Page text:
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On Monday afternoon, a couple hours before the start of a public memorial at the Oakland Coliseum to celebrate the life of John Madden, Madden’s grandson Jesse flashed back to his final high school football game last year as quarterback of the Bishop O’Dowd Dragons. The matchup was a few blocks away from O’Dowd, at Castlemont High School in East Oakland, and his grandfather didn’t want to miss it.
At away games during the pandemic, the elder Madden would arrange with athletic directors to drive his SUV as close to the field as possible so he could watch his grandson play up close, binoculars in hand. He also saw something else that day, Jesse Madden told The Oaklandside on Monday evening—the discrepancies between the sort of resources available to players and students at a private school like O’Dowd and a neighborhood school like Castlemont.
“He made a priority to benefit the lives of those kids,” the younger Madden said. The idea for the John Madden Foundation was born, a new philanthropic organization providing scholarships and educational opportunities to the city’s students.
The Madden family, friends, NFL coaches, and hundreds of Raider fans packed the Oakland Coliseum on a chilly Monday evening for a two-hour memorial honoring the late Oakland Raiders coach, KCBS radio contributor, and innovative football analyst.
Madden, a longtime Pleasanton resident who grew up in Daly City, died Dec. 28 at the age of 85. His legacy lives on in highlight reels of his decade coaching the Oakland Raiders and years narrating games as a broadcaster. A younger generation knows him by his association with the popular Madden NFL video game.
Madden’s family hopes future generations of Oakland youth will know him for yet another reason: the new foundation in his name. Proceeds from the ticket sales of Monday’s memorial will go to the fund. The family announced six students have received scholarships so far.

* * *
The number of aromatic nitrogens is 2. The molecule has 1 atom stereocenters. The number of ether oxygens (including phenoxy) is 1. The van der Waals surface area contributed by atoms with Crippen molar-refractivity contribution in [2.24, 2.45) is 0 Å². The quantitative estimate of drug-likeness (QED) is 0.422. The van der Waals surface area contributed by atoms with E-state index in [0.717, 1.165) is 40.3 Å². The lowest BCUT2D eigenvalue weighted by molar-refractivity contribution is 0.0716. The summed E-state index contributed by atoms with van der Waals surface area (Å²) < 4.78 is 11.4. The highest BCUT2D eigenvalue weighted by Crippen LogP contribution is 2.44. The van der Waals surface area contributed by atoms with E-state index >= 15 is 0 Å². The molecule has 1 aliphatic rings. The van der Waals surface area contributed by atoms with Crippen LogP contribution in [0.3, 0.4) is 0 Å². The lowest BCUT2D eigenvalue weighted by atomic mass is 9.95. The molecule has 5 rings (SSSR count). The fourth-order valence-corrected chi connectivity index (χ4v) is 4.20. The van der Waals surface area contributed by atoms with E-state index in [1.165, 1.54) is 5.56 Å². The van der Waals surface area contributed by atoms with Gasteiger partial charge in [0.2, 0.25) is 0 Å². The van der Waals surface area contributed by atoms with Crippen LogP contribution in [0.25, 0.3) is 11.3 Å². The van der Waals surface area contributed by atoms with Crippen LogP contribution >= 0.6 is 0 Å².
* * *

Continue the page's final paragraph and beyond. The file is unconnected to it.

“He wanted everyone to have a fair experience,” said Jesse Madden, who is now attending the University of Michigan.
Tributes poured in from around the NFL. Pre-recorded interviews with Brett Favre and broadcaster Al Michaels appeared on the Coliseum’s jumbotron. Washington Commanders coach Ron Rivera and Kansas City Chiefs coach Andy Reid joined former 49ers coach Steve Marinucci, broadcaster Lesley Visser, and retired KCBS radio anchor Stan Bunger on a stage on the Coliseum infield.
Many of the speakers told behind-the-scenes stories of a larger-than-life man who was generous with his time. Often, he preferred talking about food over football.
Rivera, who grew up in Monterey County and played football at Cal, recalled meeting Madden as a teenager. Madden signed an autograph for him and left by saying: “Kid, go with your gut.”
Madden’s unwavering love for Oakland, and in particular the Raiders, was on full display. His wife, Virginia, said after her husband passed away she knew there needed to be a gathering at the Coliseum, on the field where Madden paced the sidelines for a decade in the late 1960s and 70s. Even as the Raiders left for Los Angeles, only to return to Oakland before leaving again for Las Vegas, Madden maintained a presence in the East Bay.